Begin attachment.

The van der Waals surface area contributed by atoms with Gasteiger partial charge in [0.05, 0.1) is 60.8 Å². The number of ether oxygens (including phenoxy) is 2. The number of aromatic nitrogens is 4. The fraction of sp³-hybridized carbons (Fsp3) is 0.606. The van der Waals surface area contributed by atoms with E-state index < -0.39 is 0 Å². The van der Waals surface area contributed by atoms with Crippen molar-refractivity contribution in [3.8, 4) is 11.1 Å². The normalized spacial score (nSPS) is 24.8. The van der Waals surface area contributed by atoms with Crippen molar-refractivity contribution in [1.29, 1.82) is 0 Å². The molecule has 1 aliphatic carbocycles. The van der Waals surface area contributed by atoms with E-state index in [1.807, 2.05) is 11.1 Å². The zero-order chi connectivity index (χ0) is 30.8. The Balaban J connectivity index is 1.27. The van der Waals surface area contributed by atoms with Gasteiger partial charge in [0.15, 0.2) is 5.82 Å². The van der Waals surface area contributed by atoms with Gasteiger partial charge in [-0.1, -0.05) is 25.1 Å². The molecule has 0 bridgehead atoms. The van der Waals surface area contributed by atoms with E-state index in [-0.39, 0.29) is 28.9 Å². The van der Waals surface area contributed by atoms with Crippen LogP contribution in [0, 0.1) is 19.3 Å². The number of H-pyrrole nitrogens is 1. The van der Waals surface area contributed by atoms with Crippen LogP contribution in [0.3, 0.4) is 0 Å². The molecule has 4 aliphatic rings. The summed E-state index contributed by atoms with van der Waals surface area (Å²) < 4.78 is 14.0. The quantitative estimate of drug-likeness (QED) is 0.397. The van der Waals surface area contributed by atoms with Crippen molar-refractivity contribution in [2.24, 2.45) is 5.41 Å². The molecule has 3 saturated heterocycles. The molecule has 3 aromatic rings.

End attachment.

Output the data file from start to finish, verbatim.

The van der Waals surface area contributed by atoms with Gasteiger partial charge in [0.05, 0.1) is 60.8 Å². The number of ether oxygens (including phenoxy) is 2. The number of aromatic nitrogens is 4. The fraction of sp³-hybridized carbons (Fsp3) is 0.606. The van der Waals surface area contributed by atoms with E-state index < -0.39 is 0 Å². The van der Waals surface area contributed by atoms with Crippen molar-refractivity contribution in [3.8, 4) is 11.1 Å². The normalized spacial score (nSPS) is 24.8. The van der Waals surface area contributed by atoms with Crippen molar-refractivity contribution in [1.29, 1.82) is 0 Å². The molecule has 1 aliphatic carbocycles. The van der Waals surface area contributed by atoms with E-state index in [1.807, 2.05) is 11.1 Å². The zero-order chi connectivity index (χ0) is 30.8. The Balaban J connectivity index is 1.27. The van der Waals surface area contributed by atoms with Gasteiger partial charge in [0.15, 0.2) is 5.82 Å². The van der Waals surface area contributed by atoms with Gasteiger partial charge in [-0.1, -0.05) is 25.1 Å². The molecule has 0 bridgehead atoms. The van der Waals surface area contributed by atoms with E-state index in [-0.39, 0.29) is 28.9 Å². The van der Waals surface area contributed by atoms with Crippen LogP contribution in [0, 0.1) is 19.3 Å². The number of H-pyrrole nitrogens is 1. The van der Waals surface area contributed by atoms with Crippen LogP contribution in [0.3, 0.4) is 0 Å². The molecule has 4 aliphatic rings. The summed E-state index contributed by atoms with van der Waals surface area (Å²) < 4.78 is 14.0. The quantitative estimate of drug-likeness (QED) is 0.397. The van der Waals surface area contributed by atoms with Crippen molar-refractivity contribution in [2.24, 2.45) is 5.41 Å². The molecule has 3 saturated heterocycles. The molecule has 3 aromatic rings.